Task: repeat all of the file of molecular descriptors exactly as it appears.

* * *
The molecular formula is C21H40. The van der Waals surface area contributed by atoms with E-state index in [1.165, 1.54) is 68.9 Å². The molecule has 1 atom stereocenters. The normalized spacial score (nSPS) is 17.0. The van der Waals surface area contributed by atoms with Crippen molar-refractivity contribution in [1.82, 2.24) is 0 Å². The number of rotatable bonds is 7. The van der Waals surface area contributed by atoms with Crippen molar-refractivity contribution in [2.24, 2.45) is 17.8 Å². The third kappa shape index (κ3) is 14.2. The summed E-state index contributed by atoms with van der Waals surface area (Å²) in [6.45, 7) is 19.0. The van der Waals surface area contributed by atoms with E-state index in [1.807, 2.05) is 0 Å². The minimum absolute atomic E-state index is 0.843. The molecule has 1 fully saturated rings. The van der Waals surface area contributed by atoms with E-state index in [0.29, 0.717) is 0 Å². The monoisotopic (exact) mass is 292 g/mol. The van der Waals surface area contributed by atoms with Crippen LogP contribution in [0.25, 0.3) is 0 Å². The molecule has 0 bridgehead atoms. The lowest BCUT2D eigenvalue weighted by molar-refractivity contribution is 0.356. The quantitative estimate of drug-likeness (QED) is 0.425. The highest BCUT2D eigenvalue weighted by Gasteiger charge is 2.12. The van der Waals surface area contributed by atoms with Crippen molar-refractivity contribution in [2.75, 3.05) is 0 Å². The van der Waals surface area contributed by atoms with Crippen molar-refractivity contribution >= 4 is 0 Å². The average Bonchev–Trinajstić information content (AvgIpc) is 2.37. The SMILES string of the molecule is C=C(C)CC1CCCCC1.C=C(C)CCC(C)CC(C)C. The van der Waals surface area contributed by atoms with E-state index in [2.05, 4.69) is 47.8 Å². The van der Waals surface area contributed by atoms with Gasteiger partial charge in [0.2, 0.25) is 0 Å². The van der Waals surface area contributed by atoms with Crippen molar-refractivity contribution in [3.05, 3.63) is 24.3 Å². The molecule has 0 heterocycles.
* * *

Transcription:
The molecular formula is C21H40. The van der Waals surface area contributed by atoms with E-state index in [1.165, 1.54) is 68.9 Å². The molecule has 1 atom stereocenters. The normalized spacial score (nSPS) is 17.0. The van der Waals surface area contributed by atoms with Crippen molar-refractivity contribution in [1.82, 2.24) is 0 Å². The number of rotatable bonds is 7. The van der Waals surface area contributed by atoms with Crippen molar-refractivity contribution in [2.24, 2.45) is 17.8 Å². The third kappa shape index (κ3) is 14.2. The summed E-state index contributed by atoms with van der Waals surface area (Å²) in [6.45, 7) is 19.0. The van der Waals surface area contributed by atoms with E-state index in [1.807, 2.05) is 0 Å². The minimum absolute atomic E-state index is 0.843. The molecule has 1 fully saturated rings. The van der Waals surface area contributed by atoms with E-state index in [0.29, 0.717) is 0 Å². The monoisotopic (exact) mass is 292 g/mol. The van der Waals surface area contributed by atoms with Crippen LogP contribution in [0.25, 0.3) is 0 Å². The molecule has 0 bridgehead atoms. The lowest BCUT2D eigenvalue weighted by molar-refractivity contribution is 0.356. The quantitative estimate of drug-likeness (QED) is 0.425. The highest BCUT2D eigenvalue weighted by Gasteiger charge is 2.12. The van der Waals surface area contributed by atoms with Crippen molar-refractivity contribution in [2.75, 3.05) is 0 Å². The van der Waals surface area contributed by atoms with Crippen molar-refractivity contribution >= 4 is 0 Å². The average Bonchev–Trinajstić information content (AvgIpc) is 2.37. The SMILES string of the molecule is C=C(C)CC1CCCCC1.C=C(C)CCC(C)CC(C)C. The van der Waals surface area contributed by atoms with E-state index in [2.05, 4.69) is 47.8 Å². The van der Waals surface area contributed by atoms with Gasteiger partial charge in [0.2, 0.25) is 0 Å². The van der Waals surface area contributed by atoms with Crippen molar-refractivity contribution in [3.05, 3.63) is 24.3 Å². The molecule has 0 heterocycles.